There has long been a perception that autism is a male-centred difference, which has meant that women have often struggled to get (successfully) diagnosed. In fact, autism doesn’t differentiate between genders.
“Women tend to be more effective at social-masking than men, so can naturally assimilate themselves into social peer groups and wider society. However, it is important to understand that if an employee is diagnosed later in life, this should not be seen as barrier to their success in the workplace,” explains Oliver Fenghour, autism specialist and founder of Advance: The Disability Consultants.
For those who are diagnosed in later life, it is important that employers do not treat them differently; if diagnosed employees need workplace adjustments then this should be openly discussed in performance management appraisals or informal catch ups with their line manager, and with HR where necessary.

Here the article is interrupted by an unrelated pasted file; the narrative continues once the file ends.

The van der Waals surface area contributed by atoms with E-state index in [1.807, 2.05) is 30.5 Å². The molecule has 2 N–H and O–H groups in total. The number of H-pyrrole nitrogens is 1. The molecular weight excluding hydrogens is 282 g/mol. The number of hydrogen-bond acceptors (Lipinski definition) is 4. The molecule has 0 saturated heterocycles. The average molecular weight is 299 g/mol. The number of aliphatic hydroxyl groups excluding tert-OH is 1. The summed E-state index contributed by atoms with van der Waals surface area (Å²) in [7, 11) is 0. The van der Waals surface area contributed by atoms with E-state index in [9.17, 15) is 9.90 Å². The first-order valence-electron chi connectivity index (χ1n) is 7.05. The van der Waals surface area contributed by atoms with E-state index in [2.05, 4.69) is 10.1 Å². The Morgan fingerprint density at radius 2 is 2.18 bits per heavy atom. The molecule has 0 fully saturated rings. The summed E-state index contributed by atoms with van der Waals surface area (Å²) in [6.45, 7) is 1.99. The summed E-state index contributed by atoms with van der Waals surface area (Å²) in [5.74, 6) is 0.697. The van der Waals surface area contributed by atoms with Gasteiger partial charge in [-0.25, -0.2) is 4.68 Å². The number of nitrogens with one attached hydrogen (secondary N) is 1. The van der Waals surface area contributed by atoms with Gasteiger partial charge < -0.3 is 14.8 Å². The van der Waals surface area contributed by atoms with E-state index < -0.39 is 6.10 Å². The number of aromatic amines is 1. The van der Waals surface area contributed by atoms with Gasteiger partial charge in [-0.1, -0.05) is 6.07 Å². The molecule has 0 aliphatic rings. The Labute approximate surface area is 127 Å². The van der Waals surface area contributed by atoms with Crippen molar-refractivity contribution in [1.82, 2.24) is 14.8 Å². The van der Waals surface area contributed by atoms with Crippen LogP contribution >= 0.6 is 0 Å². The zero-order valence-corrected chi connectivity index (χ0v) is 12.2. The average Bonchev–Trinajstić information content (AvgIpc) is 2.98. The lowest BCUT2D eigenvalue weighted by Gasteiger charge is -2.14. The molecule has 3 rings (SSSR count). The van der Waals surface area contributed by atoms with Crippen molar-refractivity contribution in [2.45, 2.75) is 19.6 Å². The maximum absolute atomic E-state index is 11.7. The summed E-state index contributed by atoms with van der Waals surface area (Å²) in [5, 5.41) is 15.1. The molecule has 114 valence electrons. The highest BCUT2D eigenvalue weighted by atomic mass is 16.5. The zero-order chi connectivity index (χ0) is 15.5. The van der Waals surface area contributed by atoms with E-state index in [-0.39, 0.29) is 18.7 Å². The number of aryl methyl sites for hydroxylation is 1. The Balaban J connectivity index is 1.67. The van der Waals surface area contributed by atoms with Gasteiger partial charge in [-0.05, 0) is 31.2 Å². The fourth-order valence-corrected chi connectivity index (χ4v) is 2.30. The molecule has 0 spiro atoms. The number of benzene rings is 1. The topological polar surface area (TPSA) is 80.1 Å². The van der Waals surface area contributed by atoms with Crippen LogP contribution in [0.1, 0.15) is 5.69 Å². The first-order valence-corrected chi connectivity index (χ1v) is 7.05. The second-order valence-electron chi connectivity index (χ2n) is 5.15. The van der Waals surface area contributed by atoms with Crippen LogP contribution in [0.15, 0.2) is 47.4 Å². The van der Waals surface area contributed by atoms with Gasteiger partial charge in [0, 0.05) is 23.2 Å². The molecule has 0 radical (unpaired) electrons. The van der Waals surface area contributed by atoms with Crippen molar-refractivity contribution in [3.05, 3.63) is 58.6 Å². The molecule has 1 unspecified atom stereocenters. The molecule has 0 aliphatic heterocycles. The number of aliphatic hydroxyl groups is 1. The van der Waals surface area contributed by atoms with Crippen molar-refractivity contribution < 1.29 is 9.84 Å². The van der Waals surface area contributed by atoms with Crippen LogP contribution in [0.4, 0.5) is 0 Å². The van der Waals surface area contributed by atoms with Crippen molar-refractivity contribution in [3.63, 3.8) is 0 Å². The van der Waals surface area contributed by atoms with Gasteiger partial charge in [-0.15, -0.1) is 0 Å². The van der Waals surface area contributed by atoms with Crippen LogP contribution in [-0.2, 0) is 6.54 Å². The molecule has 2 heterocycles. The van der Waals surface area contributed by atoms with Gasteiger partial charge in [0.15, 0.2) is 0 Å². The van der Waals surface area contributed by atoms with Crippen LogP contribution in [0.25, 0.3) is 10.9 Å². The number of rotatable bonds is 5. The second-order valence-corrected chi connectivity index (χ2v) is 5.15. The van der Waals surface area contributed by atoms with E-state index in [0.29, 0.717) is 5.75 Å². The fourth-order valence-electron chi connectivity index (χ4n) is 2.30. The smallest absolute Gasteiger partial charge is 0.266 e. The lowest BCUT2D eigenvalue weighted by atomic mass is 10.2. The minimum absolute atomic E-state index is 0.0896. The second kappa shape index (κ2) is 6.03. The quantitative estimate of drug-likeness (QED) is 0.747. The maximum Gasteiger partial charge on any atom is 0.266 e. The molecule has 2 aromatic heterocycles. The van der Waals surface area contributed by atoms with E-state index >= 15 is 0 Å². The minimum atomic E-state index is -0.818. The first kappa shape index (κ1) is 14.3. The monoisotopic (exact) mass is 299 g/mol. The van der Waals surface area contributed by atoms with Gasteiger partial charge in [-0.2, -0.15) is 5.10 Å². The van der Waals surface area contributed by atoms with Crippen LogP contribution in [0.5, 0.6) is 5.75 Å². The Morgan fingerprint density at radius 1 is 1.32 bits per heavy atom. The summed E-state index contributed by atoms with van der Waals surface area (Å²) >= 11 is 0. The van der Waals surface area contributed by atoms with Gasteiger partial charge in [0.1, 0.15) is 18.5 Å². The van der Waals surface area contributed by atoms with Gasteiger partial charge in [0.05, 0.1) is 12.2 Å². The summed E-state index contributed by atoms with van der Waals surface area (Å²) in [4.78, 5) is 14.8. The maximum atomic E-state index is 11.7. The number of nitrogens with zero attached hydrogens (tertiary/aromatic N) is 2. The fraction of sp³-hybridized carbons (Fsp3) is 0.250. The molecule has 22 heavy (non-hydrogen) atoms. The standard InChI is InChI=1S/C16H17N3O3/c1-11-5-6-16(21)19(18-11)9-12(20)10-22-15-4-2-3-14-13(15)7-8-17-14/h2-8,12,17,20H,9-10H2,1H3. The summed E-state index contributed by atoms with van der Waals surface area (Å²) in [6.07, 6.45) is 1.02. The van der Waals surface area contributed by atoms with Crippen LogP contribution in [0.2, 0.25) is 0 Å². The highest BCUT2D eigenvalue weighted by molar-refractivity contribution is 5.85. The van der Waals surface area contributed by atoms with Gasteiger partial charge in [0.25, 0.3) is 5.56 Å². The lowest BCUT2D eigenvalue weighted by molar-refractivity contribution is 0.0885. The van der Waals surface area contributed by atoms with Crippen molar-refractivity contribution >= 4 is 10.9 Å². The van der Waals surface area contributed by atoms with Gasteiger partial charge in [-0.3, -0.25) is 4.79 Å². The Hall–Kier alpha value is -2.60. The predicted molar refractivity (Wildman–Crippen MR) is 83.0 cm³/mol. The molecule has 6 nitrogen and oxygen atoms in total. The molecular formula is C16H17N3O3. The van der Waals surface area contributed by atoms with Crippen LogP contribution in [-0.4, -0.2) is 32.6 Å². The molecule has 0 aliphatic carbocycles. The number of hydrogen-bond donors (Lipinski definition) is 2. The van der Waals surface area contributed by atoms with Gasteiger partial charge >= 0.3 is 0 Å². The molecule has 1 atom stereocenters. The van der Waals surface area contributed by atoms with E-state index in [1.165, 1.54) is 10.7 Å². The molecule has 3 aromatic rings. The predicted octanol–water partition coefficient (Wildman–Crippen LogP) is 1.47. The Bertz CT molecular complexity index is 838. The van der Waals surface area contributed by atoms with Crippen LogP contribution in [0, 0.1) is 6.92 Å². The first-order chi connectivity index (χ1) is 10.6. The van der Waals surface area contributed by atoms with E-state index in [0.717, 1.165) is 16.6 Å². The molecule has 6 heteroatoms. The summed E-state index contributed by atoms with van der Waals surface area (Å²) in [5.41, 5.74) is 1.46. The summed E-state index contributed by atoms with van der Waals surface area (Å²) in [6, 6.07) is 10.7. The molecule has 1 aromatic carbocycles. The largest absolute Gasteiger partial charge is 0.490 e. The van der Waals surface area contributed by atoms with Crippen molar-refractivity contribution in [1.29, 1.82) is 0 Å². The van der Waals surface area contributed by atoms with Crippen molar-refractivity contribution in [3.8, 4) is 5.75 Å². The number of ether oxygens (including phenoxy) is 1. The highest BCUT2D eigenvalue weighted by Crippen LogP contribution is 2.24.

Whilst more women are now being diagnosed with autism compared to previous years, it is through a better understanding of the link between gender and autism that we ensure that workplaces are more inclusive of those on the autism spectrum.
Contrary to popular belief, research by the National Autistic Society estimates that just 5% of autistic people identify as asexual. Therefore, it is important to focus on how the neurotypical world can work to affirm and support the LGBT+ autistic community when it comes to disclosing their sexual orientation: “Autistic people typically don’t feel stigmatised in quite the same way as neurotypical people do when it comes to disclosing sexual orientation,” says Fenghour. “They typically identify themselves as having a sexual preference based on a love of a person and not on the gender of that individual.”
The autism narrative has been predominantly white-centred, partially because there are little to no visible ethnically diverse underrepresented autistic role models